In 2005, a year before Muhammad Yunus won the Nobel Peace Prize for the pioneering microfinance work of Grameen Bank, Jessica Jackley co-founded a peer-to-peer microlending platform called Kiva.

Instead of collecting donations, Kiva asked individuals to lend money, interest-free, to aspiring entrepreneurs in developing countries. The approach upended conventional notions of charity, “the poor,” and global development. In the decade since, Kiva has facilitated more than $730 million in loans to entrepreneurs in 83 countries.

Jackley went on to launch a crowdfunding platform in 2009, years before crowdfunding had entered the public lexicon. Though that company folded in 2012, citing restrictive government regulations, it helped pave the way for the passage of the Jumpstart Our Business (JOBS) Act, which eased the rules and allowed crowdfunding to become the ubiquitous fundraising tool it is today. Jackley is currently an independent consultant and investor with the Collaborative Fund.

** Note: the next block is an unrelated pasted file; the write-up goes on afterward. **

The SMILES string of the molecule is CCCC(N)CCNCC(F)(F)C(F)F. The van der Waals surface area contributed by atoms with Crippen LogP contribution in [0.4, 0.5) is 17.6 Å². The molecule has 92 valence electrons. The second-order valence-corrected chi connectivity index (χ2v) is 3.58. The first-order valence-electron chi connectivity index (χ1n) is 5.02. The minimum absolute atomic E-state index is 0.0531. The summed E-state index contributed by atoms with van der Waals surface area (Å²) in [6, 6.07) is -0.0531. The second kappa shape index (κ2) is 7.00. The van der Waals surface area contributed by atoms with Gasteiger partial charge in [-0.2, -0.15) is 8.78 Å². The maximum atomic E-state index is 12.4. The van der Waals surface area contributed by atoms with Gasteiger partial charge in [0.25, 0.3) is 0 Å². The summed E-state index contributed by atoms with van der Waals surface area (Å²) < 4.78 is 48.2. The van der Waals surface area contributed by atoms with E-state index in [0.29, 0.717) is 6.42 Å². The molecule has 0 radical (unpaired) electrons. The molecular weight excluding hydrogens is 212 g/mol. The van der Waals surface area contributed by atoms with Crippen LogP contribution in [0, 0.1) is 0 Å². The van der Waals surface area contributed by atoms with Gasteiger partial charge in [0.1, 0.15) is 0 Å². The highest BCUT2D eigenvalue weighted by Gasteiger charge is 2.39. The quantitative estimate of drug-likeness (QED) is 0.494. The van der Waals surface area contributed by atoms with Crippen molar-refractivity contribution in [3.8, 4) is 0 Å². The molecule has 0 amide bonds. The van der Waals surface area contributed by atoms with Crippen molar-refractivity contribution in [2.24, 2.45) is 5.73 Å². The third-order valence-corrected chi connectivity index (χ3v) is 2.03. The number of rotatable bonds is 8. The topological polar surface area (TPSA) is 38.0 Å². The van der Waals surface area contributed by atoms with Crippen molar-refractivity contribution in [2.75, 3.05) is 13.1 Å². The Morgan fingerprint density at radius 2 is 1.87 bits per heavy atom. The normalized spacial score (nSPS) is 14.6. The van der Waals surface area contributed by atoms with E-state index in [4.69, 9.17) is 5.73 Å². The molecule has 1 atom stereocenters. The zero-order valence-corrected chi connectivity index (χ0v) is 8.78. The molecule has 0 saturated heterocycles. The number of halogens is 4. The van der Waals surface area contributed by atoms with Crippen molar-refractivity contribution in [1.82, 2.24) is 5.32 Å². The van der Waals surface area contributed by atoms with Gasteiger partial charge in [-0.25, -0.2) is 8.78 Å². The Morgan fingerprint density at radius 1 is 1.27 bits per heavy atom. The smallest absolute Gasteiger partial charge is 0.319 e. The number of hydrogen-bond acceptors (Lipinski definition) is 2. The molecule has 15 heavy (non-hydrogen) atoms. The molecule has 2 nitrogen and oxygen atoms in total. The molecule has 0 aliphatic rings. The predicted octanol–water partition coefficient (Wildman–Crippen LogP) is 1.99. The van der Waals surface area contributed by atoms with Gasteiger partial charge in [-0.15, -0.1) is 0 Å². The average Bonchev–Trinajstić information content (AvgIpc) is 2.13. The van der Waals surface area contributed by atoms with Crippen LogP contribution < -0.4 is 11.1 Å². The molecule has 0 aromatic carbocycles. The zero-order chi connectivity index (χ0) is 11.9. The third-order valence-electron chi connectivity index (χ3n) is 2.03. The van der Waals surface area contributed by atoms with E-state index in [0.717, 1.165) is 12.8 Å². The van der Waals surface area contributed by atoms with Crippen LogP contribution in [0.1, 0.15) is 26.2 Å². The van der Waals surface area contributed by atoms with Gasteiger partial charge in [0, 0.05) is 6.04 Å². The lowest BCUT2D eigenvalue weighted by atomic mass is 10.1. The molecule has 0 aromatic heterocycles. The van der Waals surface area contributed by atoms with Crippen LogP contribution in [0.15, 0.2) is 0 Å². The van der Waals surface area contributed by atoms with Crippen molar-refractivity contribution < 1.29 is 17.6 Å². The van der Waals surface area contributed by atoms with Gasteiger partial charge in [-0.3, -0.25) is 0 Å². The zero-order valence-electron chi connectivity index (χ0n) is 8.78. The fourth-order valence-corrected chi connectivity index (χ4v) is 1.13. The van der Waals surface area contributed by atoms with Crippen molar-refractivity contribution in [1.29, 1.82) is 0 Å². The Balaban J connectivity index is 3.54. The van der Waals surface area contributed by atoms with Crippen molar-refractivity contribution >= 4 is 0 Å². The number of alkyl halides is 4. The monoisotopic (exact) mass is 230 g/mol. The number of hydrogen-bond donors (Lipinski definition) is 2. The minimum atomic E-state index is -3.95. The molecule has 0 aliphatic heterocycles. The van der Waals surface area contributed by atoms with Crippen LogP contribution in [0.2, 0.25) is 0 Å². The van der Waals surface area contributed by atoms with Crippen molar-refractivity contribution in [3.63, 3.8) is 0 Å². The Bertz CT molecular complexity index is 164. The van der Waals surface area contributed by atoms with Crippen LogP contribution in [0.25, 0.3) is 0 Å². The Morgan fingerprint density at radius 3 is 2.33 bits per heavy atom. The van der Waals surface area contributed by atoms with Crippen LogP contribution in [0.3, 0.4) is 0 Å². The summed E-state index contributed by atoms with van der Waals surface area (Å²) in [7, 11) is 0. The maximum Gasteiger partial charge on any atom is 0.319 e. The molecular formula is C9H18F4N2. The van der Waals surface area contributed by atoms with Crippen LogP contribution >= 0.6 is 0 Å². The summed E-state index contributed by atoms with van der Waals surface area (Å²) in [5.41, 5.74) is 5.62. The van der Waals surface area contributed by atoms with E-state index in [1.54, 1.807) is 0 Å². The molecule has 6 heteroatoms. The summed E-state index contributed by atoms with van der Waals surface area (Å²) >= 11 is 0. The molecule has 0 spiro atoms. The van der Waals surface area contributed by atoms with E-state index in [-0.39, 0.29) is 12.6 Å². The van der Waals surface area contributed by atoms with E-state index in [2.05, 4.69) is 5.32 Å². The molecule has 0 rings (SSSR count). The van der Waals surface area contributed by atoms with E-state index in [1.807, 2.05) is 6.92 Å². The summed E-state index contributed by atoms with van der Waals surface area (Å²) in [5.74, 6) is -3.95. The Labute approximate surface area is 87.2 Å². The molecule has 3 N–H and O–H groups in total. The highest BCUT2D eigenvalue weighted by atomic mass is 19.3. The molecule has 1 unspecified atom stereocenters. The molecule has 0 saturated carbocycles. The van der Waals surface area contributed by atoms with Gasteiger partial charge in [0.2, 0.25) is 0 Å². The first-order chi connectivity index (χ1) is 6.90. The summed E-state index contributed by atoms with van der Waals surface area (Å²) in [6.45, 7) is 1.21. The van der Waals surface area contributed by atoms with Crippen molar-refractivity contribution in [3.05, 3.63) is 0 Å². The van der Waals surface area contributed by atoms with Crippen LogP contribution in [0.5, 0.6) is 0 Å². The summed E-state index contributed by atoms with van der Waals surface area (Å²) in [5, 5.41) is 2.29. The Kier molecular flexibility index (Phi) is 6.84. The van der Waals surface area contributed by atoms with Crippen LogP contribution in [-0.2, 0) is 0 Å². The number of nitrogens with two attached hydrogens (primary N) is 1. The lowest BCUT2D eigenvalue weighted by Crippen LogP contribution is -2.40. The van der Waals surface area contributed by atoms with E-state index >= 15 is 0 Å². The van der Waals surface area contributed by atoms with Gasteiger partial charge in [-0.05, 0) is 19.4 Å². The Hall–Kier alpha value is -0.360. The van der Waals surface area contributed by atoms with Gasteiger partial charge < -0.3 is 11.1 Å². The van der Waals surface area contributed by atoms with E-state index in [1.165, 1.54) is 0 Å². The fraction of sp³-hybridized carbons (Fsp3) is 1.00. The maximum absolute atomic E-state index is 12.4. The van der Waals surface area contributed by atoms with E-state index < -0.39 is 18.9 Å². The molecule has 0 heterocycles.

Her new book, Clay Water Brick: Finding Inspiration from Entrepreneurs Who Do the Most with the Least, chronicles her journey from a young do-gooder in Sunday school to an internationally recognized leader in business and international development. The book also profiles several of the creative, ambitious entrepreneurs that inspired Jackley along the way.

In your book, you share how the Bible verse “the poor you will always have with you” (Matt. 26:11) haunted you when you were a child. How do you think about Jesus’ words today?

I know now that the story behind it is more than what I imagined as a child. I used to imagine a long line of poor people following me around everywhere, which terrified me. ...

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